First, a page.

It’s especially important if you are a first-time user that you consider how easy it is to use your drone of choice. While many introductory drones may be sold as “RTF” (“Ready To Fly”), that’s hardly true of all drones, especially not for some of the more feature-laden devices. For instance, some RTF drones may come with software that makes it easy for the drones to automatically hover, but other more advanced drones may require extensive calibration and experience before the user can fully take advantage of their features. In either case, though, we recommend learning how to use your drone in an open field, well away from obstacles such as houses, trees, cars—and especially other people.
Features and accessories
While you may just be looking for a basic beginner model and don’t really know what features and accessories you want, the following are some of the most popular feature considerations for other drone users:
- Cameras: Lots of drones come with a camera, including HD models. For some drone users, though, the best action shots are only going to be had with the use of a camera specifically designed for such a purpose, such as a GoPro or other action camera. An added benefit of such cameras is that they’re designed to minimize the effects of movement—such as flight, courtesy your drone. Additionally, many personal use drones come with the compatibility for other photographic and video stabilizing equipment, such as external mount, or gimbal.
- Gimbals: A gimbal is a specifically designed external camera mount, which helps ensure you get the best possible shot, as it moves the camera away from the parts of the drone that are most likely to vibrate or shake, such as the rotors or engine. Additionally, many gimbals can pivot or swivel, allowing you a wider range of shots.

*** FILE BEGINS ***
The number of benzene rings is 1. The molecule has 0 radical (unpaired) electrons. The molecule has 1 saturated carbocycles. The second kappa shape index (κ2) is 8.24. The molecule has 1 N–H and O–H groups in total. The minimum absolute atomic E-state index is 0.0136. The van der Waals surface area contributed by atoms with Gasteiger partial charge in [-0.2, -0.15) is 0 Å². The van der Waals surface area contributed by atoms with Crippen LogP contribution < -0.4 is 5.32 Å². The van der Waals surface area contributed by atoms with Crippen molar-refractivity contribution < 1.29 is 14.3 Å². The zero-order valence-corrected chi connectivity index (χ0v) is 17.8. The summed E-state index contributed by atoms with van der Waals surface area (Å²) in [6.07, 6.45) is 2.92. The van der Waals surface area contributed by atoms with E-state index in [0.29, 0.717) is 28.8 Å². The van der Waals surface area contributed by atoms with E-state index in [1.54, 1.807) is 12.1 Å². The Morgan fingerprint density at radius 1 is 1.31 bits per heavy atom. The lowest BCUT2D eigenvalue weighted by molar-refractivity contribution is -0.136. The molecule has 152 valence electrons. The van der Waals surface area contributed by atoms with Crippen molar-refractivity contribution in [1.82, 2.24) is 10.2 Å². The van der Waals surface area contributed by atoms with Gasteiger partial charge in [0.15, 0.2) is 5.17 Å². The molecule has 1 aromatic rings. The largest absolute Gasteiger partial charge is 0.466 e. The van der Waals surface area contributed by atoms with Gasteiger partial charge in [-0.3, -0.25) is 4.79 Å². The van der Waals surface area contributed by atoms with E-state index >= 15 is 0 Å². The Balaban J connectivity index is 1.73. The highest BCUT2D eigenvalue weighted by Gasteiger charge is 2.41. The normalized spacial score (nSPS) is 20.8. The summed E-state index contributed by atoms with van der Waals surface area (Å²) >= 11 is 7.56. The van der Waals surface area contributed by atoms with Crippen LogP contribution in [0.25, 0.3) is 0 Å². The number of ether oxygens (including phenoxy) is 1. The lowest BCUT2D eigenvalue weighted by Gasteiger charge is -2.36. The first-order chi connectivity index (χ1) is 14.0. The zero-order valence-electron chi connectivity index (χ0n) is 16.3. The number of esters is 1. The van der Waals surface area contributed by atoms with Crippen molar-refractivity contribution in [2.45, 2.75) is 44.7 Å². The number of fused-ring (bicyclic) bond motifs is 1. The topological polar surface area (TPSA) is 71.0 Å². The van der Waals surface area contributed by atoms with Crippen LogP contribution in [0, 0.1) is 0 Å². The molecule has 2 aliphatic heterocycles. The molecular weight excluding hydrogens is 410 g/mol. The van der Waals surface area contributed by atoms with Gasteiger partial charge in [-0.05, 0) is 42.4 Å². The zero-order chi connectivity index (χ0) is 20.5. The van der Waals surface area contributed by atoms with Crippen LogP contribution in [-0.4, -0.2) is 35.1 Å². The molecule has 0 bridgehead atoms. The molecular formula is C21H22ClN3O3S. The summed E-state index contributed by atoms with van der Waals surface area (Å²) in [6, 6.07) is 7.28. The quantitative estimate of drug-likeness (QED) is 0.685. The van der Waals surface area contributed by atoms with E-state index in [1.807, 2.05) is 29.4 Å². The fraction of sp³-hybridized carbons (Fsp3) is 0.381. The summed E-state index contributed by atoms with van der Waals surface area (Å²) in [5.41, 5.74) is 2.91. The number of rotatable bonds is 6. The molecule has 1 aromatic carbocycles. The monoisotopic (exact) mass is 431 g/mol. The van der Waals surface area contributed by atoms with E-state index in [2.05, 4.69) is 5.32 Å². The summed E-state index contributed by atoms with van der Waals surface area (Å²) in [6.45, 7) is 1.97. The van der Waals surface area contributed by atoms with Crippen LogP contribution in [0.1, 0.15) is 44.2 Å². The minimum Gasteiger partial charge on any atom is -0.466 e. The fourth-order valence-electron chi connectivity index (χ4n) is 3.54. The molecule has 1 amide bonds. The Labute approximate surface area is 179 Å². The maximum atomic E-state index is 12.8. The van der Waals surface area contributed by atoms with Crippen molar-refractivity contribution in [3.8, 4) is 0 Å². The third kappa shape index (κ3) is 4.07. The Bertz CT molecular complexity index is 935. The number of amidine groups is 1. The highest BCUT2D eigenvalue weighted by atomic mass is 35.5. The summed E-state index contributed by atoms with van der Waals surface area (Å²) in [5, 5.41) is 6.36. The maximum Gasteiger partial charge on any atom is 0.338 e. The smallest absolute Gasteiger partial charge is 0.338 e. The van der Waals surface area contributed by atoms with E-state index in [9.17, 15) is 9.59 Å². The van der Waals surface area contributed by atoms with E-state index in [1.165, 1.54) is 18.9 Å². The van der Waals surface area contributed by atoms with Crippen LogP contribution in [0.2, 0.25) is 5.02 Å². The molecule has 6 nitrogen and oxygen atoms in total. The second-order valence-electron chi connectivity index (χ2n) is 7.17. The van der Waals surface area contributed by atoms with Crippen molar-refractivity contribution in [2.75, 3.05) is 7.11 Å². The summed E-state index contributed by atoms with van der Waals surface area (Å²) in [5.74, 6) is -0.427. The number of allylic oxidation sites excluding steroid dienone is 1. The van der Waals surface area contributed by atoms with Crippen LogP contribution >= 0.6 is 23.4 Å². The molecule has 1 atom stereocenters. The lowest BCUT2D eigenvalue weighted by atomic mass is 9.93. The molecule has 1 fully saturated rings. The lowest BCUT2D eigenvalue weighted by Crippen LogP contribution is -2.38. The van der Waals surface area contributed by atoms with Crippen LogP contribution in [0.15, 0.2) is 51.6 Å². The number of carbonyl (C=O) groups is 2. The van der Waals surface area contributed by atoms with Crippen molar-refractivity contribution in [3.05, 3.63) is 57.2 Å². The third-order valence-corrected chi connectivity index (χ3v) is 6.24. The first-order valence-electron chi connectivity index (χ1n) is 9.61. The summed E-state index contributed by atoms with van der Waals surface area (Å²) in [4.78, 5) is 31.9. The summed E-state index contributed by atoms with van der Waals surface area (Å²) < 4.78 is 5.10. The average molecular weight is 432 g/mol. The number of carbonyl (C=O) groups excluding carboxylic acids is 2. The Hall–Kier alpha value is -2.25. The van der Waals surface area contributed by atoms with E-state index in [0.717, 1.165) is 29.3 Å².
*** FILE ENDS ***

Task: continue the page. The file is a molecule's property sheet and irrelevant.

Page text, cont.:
- Remote control: While many drones are operated with the use of a smartphone app, others have their own separate remote control, which some users prefer for advanced maneuverability, especially if they have very specific drone uses in mind that require such advanced control.
- Replacement blades: When you’re first learning to fly your drone, especially if it’s your first, accidents are quite likely. As a result, many users like to order replacement propeller blades for their drone so that they can be back airborne again shortly after crashing. Of course, for best drone performance (unless you’re racing or performing stunts) flight at lower speeds and under greater control is going to result in the best functionality, which makes crashes less likely.
- Storage: Many drones also may come with a carrying case or backpack system, which aids in transporting the drone safely. Depending on the set-up, the carrying case may also offer additional pockets for extra batteries, propeller blades, or more.
Not all drones are meant to fly outdoors; some of the smaller drones are specifically made and rated for indoor use only. Other drones, however, need more space and are specifically designated as outdoor drones only.
For most drones, their range is a function of battery power, the drone’s weight, and the drone’s speed. Depending on what you want to use your drone for, you may need a drone that can go miles (if this is the case, make sure you know relevant aviation laws and how they apply to drones!) or you may only need it to go across the yard. Keep in mind, of course, that you don’t want to send your drone somewhere where it won’t have the battery to get back, and while many drones will indicate that they’re running low on power, that isn’t universal. Additionally, the ability of the drone to communicate between the remote control and onboard receiver also makes a difference in range; for instance, many drones have better range when they can work on a WiFi network. Lastly, keep in mind that in many states not only is keeping your drone in visual range a good idea for safety, it may be a legal requirement.
Safety and restrictions
Laws applicable to drones may vary state-by-state, but there are also FAA (Federal Aviation Agency) laws that apply to all drones. For instance, most states require drones be in visual range at all times—but some states allow exceptions to this rule if the drone has a real-time video camera. Additionally, drones are usually banned from coming within various distances of airports, military bases, and other locations, dependent on national, state, and local laws. Before you fly your drone, you should be sure you know all relevant regulations.
Similarly, you should be sure you know potential dangers of your drone. Be sure you know that all pieces are securely attached, and there are no sharp edges that could do you (or others) damage should you crash the drone. And of course, you always want to be aware of all potential obstacles in your flight area, especially those that could cause you danger—such as power lines.
Your intended uses
Common uses for personal use drones include the following: